British government will argue against right to wear crucifix at work
Catholic World News - March 13, 2012
The British government is prepared to argue against the right of employees to wear a crucifix while at work.
In a case pending before the European Court of Human Rights, two women have argued that they were the victims of religious discrimination because they were told not to wear crosses at work. The government plans to argue against the women’s case, the Daily Telegraph has revealed.
The government will argue that because Christians are not obliged by their faith to wear a cross, it is not an infringement on their religious liberty to forbid them from doing so.
An appeal from our founder, Dr. Jeffrey Mirus:
Dear reader: If you found the information on this page helpful in your pursuit of a better Catholic life, please support our work with a donation. Your donation will help us reach seven million Truth-seeking readers worldwide this year. Thank you!
Our Fall Campaign
Progress toward our year-end goal ($125,746 to go):
All comments are moderated. To lighten our editing burden, only current donors are allowed to Sound Off. If you are a donor, log in to see the comment form; otherwise please support our work, and Sound Off!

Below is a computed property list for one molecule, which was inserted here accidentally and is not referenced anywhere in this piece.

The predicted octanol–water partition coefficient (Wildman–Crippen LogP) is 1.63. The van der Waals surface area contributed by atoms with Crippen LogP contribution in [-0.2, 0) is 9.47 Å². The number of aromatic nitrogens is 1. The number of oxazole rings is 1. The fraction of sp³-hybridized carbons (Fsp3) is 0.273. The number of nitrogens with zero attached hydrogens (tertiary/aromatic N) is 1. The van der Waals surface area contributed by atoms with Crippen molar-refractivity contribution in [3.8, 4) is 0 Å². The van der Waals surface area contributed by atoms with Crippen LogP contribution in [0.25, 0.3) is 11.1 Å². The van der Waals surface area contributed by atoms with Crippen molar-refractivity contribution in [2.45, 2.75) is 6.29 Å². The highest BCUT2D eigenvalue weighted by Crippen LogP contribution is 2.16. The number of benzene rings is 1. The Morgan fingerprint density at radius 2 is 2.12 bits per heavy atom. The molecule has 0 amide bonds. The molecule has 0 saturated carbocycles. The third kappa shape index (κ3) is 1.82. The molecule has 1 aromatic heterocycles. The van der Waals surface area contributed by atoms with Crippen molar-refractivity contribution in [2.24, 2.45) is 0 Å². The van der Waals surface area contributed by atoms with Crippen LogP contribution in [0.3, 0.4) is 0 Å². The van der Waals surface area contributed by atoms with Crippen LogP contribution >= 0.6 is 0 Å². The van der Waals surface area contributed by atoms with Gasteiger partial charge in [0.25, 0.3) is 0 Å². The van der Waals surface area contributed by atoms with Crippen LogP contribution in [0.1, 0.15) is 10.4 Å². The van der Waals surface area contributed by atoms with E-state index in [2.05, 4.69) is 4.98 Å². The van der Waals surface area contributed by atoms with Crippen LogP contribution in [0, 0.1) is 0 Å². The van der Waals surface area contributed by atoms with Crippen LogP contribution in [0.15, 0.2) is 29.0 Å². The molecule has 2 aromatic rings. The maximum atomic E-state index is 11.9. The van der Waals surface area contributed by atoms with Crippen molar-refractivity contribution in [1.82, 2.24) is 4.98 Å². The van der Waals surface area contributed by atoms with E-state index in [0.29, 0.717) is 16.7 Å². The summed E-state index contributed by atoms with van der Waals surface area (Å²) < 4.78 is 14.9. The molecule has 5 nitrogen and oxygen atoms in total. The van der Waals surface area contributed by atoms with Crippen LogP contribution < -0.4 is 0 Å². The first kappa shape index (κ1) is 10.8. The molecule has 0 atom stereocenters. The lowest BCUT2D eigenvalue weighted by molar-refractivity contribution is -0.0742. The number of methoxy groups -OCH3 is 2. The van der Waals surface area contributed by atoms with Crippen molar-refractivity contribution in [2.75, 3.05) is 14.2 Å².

Posted by: filioque -
Mar. 14, 2012 1:35 AM ET USA
The public expression of religion is now to be limited to obligatory practices. This is like the Obama Administration's reduction of freedom of religion to freedom of worship. Watch this space.
Posted by: frjpharrington3912 -
Mar. 13, 2012 11:58 PM ET USA
"In a time of universal deceit telling the truth is a revolutionary act" so wrote British novelist George Orwell. That the Catholic Church has the temerity to speak the truth by reminding society of its Judeo-Christian heritage in which its culture is historically rooted and from which the institution of marriage derives, an institution which has always been defined and protected as the exclusive reserve for one man and one woman is just too much truth for the secular state to comprehend.